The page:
There's a Huffington Post article about Gilda with a short video embedded at the end. In it, she talks about her 60th birthday that just passed. "What the Chinese say, when you turn 60 you start over again," she said. "I'm going to have a new me."
The Second Line is part of a funeral ritual turned celebration. It seems ironic that we participated in that ritual just two days before her death. There were other people I know in the crowd that day, but Gilda left the biggest impression because I saw her again later in another place.
Charity Hicks is a woman I had seen around town off and on at meetings or other gatherings for years. I had never spoken with her. I didn't even know her name. She was just someone I saw around.
Last spring I called up Charity to talk about the Climate Justice Alliance for one of these columns. She worked with the CJA through her position as policy coordinator at the East Michigan Environmental Action Council. I was immediately blown away at the depth and breadth of knowledge Charity laid out in the course of this one conversation.
She talked about issues going on around the world, from land reform in Brazil to climate refugees in the Arctic Circle to the New Orleans wetlands and tied it all together. Not only did she have the conceptual stuff down, she had the statistics, names, and numbers at the tip of her tongue.
Charity could break it down any way you needed it. She had spoken at conferences in Brazil, Tunisia, and Canada. Yet she could go to a neighborhood meeting and connect with the folks on the block in a meaningful way.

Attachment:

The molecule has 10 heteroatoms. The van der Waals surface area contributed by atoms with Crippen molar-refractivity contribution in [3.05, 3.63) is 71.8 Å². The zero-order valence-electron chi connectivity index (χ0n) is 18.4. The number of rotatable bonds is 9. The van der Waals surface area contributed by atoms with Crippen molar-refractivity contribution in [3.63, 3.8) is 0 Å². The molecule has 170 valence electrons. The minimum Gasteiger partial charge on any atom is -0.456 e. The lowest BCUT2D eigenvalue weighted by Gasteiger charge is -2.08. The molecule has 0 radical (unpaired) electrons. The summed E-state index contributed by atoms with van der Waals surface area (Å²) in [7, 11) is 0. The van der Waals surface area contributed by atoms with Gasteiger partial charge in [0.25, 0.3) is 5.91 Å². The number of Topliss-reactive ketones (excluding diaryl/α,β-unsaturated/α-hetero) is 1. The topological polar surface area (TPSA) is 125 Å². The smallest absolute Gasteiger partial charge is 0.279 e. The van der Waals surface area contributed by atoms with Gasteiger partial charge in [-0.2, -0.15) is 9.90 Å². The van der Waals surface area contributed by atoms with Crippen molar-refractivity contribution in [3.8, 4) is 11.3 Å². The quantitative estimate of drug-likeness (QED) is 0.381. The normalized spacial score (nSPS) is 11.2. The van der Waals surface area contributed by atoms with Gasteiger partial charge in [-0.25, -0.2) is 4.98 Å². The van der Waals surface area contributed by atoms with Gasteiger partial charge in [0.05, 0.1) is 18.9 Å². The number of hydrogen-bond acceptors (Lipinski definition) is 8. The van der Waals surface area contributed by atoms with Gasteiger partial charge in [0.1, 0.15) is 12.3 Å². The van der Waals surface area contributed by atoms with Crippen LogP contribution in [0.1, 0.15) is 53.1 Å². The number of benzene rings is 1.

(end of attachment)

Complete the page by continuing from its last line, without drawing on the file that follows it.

"Wage love," she would tell people.
I felt like she was a walking encyclopedia and thought that she was a source I would have to revisit many times. I was taking notes when I called her because that's what I do during an interview. I later found out that many of her colleagues and friends took notes when they spoke with her. She sometimes told them to take notes; and they did. There was no other way for the average person to retain the information she had at hand or to manage all of the fronts she worked on.
Hicks was one of the principals in setting up the Detroit Food Policy Council, was a member of the People's Water Board, worked at the U.S. Social Forum 2010, was active with the Great Lakes Bioneers, the Sierra Club, and the Detroit Food Justice Task Force, just to name a few. She fought against the air-polluting Detroit incinerator and always had time for the youth. She schooled everybody.
Shortly after I spoke with Charity, she was briefly incarcerated when she opposed water shut-offs on her block. A few weeks later while in New York to present as a panelist at the Left Forum 2014, Charity was hit by a car that ran over the curb while she waited for a bus. She never regained consciousness.
It was only in the aftermath of that tragedy when I saw her picture that I realized the woman who had impressed me on the phone was the same woman I had seen around town.
Charity Hicks and Gilda Snowden were both community giants who will be sorely missed by their families and the communities they lent their vibrancy to.
Gilda and Charity, lovely names, incredible people. — mt